Am I sending my students mixed messages?
If you were to scroll through this blog's archive, you would notice a few things. One, the layout is fantastic! I remember being being very proud of it.Two, I used this blog for two classes. Both were were during my undergraduate program, so you may notice a three year gap in posts. Finally, if you go through those posts, you will notice a singular thread. The two classes involved technology, either in the classroom or as a lens for understanding western civilization. Because of these teachers, I have become interested in the intersections of digital spaces with the classroom. This interest extended into a Theory and Practicum for Teaching Rhetoric and Composition (a course I took during my Master's program). My term project and paper both dealt with incorporating the ideas behind Twitter into the first-year writing program.
That said, I find myself hesitant to go "all in" with technology in the sections I teach. There already is a substantial amount of technology in the Texas Tech First-Year Writing Program. The course is hybrid, so the student's only meet once a week. They submit all assignments into the Raider Writer. I set up a class blog for my students. There, they can access the week's presentations (made in Prezi, of course), a summary of the week's class, and suggested reading questions to prepare for next week. It provides another avenue for students to contact me if they have questions, or respond to one another through comments. There is also a "blogroll" filled with important links for the students.
Yet, I discouraged students from using cellphones or computers during class. My condition is that if there is research to be done and I allow it, then they may use their electronic devices. I expect them to use "traditional" tools (pen? paper? a highlighter?) to annotate their textbook, although for their St. Martin's Handbook, I showed them how to annotate, set bookmarks, and add "sticky notes." So again I ask: Am I sending my students mixed messages?
Perhaps the better questions were posed during the first class meeting for ENGL 5060: What is my responsibility? Is it to the institution or to the students? These are questions I must continually answer and redefine, not only during this course, but throughout my teaching/academic career. As it stands now, I don't think responsibility is mutually exclusive to one party or the other. I have studied the course work my students are taking. It allows for less distractions in the classroom (side note: I have been a student. I technically still am one, so I understand the temptation to get off track when using a computer in the classroom. I also know as a teacher how distracting one person's decision to check Facebook can have on the students around him or her.). I think the hybrid curriculum also allows students to see a correlation between online communication and academic writing.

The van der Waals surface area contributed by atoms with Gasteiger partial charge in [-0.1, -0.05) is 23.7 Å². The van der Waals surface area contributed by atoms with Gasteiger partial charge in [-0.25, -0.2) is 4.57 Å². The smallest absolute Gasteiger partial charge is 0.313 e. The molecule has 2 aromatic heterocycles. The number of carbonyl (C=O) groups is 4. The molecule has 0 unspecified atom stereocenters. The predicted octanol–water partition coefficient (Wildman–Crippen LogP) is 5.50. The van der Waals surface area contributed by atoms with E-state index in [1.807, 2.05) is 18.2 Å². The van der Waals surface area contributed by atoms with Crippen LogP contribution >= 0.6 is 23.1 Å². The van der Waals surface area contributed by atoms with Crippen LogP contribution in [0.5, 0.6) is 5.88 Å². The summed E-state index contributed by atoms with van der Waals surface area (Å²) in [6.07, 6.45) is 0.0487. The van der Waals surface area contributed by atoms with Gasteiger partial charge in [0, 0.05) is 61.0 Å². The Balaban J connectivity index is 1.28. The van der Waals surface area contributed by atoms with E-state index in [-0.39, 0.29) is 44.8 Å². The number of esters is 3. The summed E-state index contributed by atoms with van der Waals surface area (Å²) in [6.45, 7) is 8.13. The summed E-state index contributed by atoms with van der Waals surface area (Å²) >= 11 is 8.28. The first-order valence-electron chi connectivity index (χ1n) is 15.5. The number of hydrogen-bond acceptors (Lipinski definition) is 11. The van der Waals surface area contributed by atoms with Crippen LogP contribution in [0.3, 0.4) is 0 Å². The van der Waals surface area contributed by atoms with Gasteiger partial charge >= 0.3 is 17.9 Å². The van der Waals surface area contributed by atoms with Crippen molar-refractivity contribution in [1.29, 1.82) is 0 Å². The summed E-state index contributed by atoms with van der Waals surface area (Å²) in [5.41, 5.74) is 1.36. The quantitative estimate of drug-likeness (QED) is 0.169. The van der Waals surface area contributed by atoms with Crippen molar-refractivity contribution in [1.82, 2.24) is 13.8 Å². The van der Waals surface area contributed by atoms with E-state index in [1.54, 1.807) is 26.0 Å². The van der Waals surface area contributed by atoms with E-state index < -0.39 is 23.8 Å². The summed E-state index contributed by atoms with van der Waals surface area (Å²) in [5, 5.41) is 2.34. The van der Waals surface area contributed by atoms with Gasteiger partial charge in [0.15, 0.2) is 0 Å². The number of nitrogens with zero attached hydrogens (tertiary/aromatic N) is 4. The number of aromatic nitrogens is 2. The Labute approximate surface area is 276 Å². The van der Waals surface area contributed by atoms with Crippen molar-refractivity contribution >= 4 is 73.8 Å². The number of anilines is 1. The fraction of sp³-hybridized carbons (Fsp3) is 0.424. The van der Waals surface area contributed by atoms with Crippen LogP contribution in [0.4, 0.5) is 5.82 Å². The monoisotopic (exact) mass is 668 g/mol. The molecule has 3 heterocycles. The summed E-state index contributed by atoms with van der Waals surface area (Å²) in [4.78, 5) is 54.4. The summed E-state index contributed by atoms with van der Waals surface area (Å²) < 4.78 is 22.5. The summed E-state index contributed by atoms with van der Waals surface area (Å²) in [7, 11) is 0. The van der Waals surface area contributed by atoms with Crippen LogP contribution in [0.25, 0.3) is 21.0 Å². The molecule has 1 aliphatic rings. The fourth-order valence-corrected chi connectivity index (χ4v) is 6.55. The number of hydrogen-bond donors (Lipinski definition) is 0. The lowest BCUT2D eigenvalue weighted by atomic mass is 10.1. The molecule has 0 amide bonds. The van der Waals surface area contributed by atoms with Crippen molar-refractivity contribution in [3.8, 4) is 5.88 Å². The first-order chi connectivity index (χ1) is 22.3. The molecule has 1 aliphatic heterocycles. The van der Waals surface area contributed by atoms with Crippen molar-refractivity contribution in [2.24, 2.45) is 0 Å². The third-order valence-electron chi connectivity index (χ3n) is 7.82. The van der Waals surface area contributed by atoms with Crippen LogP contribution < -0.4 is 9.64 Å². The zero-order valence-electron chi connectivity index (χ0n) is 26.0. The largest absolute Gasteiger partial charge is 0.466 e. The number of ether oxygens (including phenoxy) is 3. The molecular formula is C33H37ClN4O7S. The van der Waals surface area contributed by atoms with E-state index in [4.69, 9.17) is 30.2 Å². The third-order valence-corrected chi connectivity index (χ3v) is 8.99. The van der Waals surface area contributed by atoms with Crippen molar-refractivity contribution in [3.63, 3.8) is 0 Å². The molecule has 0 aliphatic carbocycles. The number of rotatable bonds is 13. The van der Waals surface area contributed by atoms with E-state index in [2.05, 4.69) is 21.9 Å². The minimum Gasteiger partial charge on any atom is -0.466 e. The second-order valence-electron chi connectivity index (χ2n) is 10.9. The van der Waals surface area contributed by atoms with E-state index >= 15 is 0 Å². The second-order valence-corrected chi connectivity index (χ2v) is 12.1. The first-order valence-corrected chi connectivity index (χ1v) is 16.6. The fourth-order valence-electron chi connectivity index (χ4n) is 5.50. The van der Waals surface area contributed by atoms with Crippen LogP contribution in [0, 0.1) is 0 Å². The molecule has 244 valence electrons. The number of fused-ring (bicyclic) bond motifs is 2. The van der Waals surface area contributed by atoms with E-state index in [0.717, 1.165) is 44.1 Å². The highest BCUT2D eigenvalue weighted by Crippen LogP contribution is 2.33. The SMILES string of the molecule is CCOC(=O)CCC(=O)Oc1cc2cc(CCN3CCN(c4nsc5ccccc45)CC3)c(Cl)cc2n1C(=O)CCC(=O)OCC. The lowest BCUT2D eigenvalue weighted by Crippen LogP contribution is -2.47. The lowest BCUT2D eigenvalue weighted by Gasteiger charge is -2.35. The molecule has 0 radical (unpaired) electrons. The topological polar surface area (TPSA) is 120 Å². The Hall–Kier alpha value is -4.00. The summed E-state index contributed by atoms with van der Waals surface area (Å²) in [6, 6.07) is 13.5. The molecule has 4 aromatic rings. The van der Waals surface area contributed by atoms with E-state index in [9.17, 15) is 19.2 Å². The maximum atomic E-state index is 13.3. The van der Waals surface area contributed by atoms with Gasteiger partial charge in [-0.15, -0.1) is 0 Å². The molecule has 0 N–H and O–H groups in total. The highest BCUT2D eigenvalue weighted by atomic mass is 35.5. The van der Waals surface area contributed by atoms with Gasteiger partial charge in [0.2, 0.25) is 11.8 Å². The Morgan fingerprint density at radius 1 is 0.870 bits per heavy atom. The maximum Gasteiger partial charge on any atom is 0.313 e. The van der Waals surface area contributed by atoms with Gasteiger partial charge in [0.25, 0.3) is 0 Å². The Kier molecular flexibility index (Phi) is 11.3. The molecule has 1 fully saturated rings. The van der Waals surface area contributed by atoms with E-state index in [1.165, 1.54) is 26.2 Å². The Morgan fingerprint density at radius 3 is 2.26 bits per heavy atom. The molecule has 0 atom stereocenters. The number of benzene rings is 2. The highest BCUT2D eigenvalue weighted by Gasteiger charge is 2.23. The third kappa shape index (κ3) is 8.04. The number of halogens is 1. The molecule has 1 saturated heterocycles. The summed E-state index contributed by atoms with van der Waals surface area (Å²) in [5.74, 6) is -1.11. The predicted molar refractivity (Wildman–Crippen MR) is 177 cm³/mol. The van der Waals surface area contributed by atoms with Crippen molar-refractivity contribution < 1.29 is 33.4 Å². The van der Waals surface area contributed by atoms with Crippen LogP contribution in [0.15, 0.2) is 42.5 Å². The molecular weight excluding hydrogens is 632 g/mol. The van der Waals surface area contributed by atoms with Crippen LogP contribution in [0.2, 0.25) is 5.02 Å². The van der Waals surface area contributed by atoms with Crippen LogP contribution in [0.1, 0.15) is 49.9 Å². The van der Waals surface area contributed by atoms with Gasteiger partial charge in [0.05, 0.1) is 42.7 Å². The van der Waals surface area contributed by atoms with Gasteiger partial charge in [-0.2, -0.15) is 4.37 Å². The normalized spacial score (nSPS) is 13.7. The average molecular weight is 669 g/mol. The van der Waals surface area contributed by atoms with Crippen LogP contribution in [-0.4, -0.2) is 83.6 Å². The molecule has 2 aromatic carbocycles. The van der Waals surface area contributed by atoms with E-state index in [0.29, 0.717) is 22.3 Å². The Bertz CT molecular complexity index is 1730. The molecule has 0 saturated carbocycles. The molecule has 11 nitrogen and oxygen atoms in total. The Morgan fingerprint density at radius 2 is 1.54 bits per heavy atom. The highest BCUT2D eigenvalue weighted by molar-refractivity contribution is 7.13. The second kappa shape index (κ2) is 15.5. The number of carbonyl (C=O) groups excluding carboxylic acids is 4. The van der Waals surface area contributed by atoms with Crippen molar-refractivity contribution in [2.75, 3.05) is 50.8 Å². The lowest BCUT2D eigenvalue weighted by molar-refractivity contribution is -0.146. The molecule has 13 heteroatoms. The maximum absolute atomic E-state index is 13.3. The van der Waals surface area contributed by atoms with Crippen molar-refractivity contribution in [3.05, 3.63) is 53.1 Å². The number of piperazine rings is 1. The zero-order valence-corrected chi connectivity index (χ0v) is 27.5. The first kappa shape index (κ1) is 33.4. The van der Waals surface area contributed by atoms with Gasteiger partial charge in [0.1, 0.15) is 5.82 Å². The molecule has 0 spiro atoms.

I may get in trouble with some sociolinguists, but I am going to appropriate the term "codeswitching" here. Traditionally, this term refers to a person's ability to switch from one language, with its system of syntax and grammar, to another language. "Language" is loosely defined. It could refer to two separate languages (say, Portuguese to Japanese), but it also could mean switching within a language. The way one speaks at home may not be appropriate for a work environment* (*I recognize there are issues with my reading there. Please, let us have a meaningful conversation in comments regarding this. Thank you.) Here, language takes on a class positioning. Might I offer another place for codeswitching: online communication. Students need to recognize that what is appropriate for an online forum or comment section is not right an academic paper... Well, unless they're doing research into the discourse of the Internet, but even that exception is tempered by rhetorical terms. Rhetoric involves writers (or speakers) understanding their audience, and then finding the most useful persuasive devices to influence the audience. "You suck," pales in comparison for what some youTube users write in response to a disagreement.
In learning rhetoric, students can recognize the rhetorical devices needed not only for a good academic paper, but (hopefully) to enable for less virulent communication online.